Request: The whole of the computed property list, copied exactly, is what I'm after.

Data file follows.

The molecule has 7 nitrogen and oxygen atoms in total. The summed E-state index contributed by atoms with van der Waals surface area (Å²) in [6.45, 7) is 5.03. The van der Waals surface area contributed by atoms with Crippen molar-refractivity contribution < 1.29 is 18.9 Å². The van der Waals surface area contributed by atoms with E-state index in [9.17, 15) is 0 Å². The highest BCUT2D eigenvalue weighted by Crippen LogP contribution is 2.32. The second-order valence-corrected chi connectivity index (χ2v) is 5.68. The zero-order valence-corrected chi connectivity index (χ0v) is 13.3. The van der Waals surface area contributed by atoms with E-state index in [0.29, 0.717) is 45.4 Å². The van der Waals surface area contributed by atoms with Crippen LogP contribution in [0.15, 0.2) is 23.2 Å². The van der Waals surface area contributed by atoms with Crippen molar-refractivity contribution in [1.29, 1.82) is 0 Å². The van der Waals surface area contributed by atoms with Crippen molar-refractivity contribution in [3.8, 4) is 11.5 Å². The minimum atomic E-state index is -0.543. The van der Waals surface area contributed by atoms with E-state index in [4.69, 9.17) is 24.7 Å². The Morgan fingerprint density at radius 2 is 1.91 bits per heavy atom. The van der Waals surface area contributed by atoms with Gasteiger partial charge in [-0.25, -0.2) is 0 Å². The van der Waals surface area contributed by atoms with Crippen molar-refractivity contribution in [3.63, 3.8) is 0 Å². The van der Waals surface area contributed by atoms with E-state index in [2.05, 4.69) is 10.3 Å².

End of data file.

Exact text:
The molecule has 7 nitrogen and oxygen atoms in total. The summed E-state index contributed by atoms with van der Waals surface area (Å²) in [6.45, 7) is 5.03. The van der Waals surface area contributed by atoms with Crippen molar-refractivity contribution < 1.29 is 18.9 Å². The van der Waals surface area contributed by atoms with E-state index in [9.17, 15) is 0 Å². The highest BCUT2D eigenvalue weighted by Crippen LogP contribution is 2.32. The second-order valence-corrected chi connectivity index (χ2v) is 5.68. The zero-order valence-corrected chi connectivity index (χ0v) is 13.3. The van der Waals surface area contributed by atoms with E-state index in [0.29, 0.717) is 45.4 Å². The van der Waals surface area contributed by atoms with Crippen LogP contribution in [0.15, 0.2) is 23.2 Å². The van der Waals surface area contributed by atoms with Crippen molar-refractivity contribution in [1.29, 1.82) is 0 Å². The van der Waals surface area contributed by atoms with Crippen molar-refractivity contribution in [3.8, 4) is 11.5 Å². The minimum atomic E-state index is -0.543. The van der Waals surface area contributed by atoms with E-state index in [4.69, 9.17) is 24.7 Å². The Morgan fingerprint density at radius 2 is 1.91 bits per heavy atom. The van der Waals surface area contributed by atoms with Gasteiger partial charge in [-0.25, -0.2) is 0 Å². The van der Waals surface area contributed by atoms with Crippen molar-refractivity contribution in [3.63, 3.8) is 0 Å². The van der Waals surface area contributed by atoms with E-state index in [2.05, 4.69) is 10.3 Å².